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Fiscal Responsibility?

March 24, 2015

Former Bellport Village Trustee Dorothy Terwilliger’s recent Letter To The Editor got me to thinking. One of the points Dorothy made was that Mayor Fell and the Village Trustees were planning on paying more for a sun shade pavilion, $650,000, for Ho Hum Beach than most of us would think of paying for a new house. That’s $650,000 for the construction of the house not including the cost of the land.

Mayor Fell argues that he hopes FEMA will pay for 90% of the cost of a new sun shade, $585,000, but that still leaves $65,000 that the Village residents will have to pay and there are no guarantees that FEMA will pay their $585,000. Mayor Fell points out that in the past FEMA has contributed 90% of the costs on projects like the sun shade for Ho Hum Beach, but he’s quick to add that there are no guarantees. Maybe he should be quick to reconsider the wisdom of this expenditure.

Both I and several other Village residents have tried to offer alternative solutions for the shade problem at Ho Hum Beach. We researched and presented to the Mayor and Village Board alternatives that might only cost $10,000 to $20,000 at best, but we’ve gotten no response or show of interest from Mayor Fell or the Village Board.

We’ve pointed out to the Mayor and Village Board that chances are structures on Fire Island are doomed by Mother Nature from the start and there are no guarantees that the next big storm won’t wash away their $650,000 sun shade. No response.

We’ve pointed out that only a very few residents will actually benefit from the sun shade, only those who use the ferry or have their own boat to get to the beach, but all residents will be paying for it. No response.

We’ve pointed out that the $585,000 that the Mayor hopes will come from FEMA isn’t “free money.” As tax payers, whether the money comes out of Village, Town, County, State, or Federal tax dollars, we’re still paying for it. No response.

As Dorothy points out, in light of the letter all residents just received from Mayor Fell and the rest of the Village Board regarding the state of the roads in the Village, isn’t it time to think about our fiscal priorities? It isn’t like the Village has the money in a box under the bed. The Village is going to have to go out and borrow the money.

Let’s talk about that letter from the Mayor and Trustees regarding the state of the roads in the Village. For a long time when asked about the Village Highway Department, the answer has been, “No problem.” Board Meeting after Board Meeting when asked how the Highway Department is doing and was there anything to report, the answer has been, “No,” “Nope,” “No problem,” “Everything is Honky Dory.” Now, all of a sudden, the Mayor sends out a letter telling us that, “This winter’s damage has been estimated at $400,000.” Well, didn’t you budget for this? Haven’t you been putting away a little each year to cover a bad winter here or there?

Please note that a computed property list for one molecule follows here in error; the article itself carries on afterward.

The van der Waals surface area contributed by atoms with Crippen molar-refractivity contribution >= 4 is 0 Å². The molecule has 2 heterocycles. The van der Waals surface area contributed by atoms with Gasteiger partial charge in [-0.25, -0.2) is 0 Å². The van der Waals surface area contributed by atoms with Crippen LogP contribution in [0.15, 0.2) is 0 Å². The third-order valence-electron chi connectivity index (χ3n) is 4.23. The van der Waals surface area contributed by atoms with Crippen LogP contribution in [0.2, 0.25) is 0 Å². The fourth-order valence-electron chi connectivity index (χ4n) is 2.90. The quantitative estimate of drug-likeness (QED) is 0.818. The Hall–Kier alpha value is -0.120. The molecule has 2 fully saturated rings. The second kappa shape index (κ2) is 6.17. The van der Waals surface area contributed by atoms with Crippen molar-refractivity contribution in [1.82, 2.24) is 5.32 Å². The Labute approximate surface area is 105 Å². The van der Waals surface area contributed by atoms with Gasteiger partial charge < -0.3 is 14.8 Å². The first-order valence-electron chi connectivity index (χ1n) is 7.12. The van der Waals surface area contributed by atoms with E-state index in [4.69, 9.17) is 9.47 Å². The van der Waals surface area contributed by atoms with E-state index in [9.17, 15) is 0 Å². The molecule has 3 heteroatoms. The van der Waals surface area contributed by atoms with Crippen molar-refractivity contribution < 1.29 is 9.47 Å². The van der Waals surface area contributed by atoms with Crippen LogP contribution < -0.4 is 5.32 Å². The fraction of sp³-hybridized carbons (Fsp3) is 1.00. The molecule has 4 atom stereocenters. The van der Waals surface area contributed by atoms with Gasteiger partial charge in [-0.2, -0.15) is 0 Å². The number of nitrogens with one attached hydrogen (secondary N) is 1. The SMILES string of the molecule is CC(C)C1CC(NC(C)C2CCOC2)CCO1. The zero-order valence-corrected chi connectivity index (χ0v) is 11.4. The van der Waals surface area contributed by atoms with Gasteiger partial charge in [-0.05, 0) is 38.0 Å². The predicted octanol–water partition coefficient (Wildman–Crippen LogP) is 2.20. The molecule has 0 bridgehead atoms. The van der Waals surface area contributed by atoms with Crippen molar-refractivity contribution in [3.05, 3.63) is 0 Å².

It turns out that the Village has been wisely putting money aside for a rainy day at the Highway Department. It’s claimed that the Village puts aside about $40,000 a year and now has between $160,000 and $180,000 for road repairs. On top of that, they have $144,000 set aside in a contingency fund that could be used, but why was there no mention of this in the Mayor’s letter to the community. I don’t know about you, but when I read the Mayor’s letter, I thought he was saying that the Village had to somehow come up with $400,000 for road repairs right away. I hope they are not planning on borrowing another $400,000 driving the Village deeper into debt than they really have to.

This also raises the question, “Was this really such a bad winter?” Yes it was cold, but we got about 3’ less snow this year than last year. It wasn’t the end of the world. The conditions of the parking lots at the Country Club, Municipal Parking Lot, and behind the Band Shell, have been horrible for years and weren’t the result of this winter’s weather. This winter certainly didn’t help, but it certainly wasn’t the cause. Fiscal responsibility calls for planning and taking action before your back is against the wall. The Mayor and Trustees should have seen this coming.

And this leads me to the subject of the “piercing” of the Village’s “Tax Cap.” At the February Village Board meeting, Mayor Fell said, “Villages have a very difficult time staying under the tax cap.” He also said, “There is not a village that I know that can stay within that 1.6% tax cap increase.” That may be true, but Bellport Village isn’t like a lot of other villages in that Bellport Village has sources of income other than taxes. We should be receiving income from the golf course, country club, grill room, boat slips, ferry, Ho Hum Beach concession, Ho Hum Beach boat slips, tennis, Kids’ Camp, paddle board lessons, yacht club, and I’m sure others. If not receiving income, we should at least be breaking even on these services. Are we? If the Village stopped losing money at the golf course and started charging fair market value for the other services and amenities they provide, particularly to non-residents, taxes would not only stop going up, chances are they would go down.

It’s time for the Mayor and Trustees to fess up (transparency again). Tell us honestly how the Village is doing. If there’s a problem on the horizon, let us know about it early before it’s a catastrophe. Let us know what your plans are to solve or avoid the problem. Above all else, stop treating the residents like children who need governing. Instead, represent us.

    


If you have a comment and would like to respond to any of the above, we'd be glad to consider printing your response. Please send your comments to larry@bellport.com.

Sincerely, 

Larry Sribnick

Larry Sribnick
Editor/Publisher, Bellport.com

 



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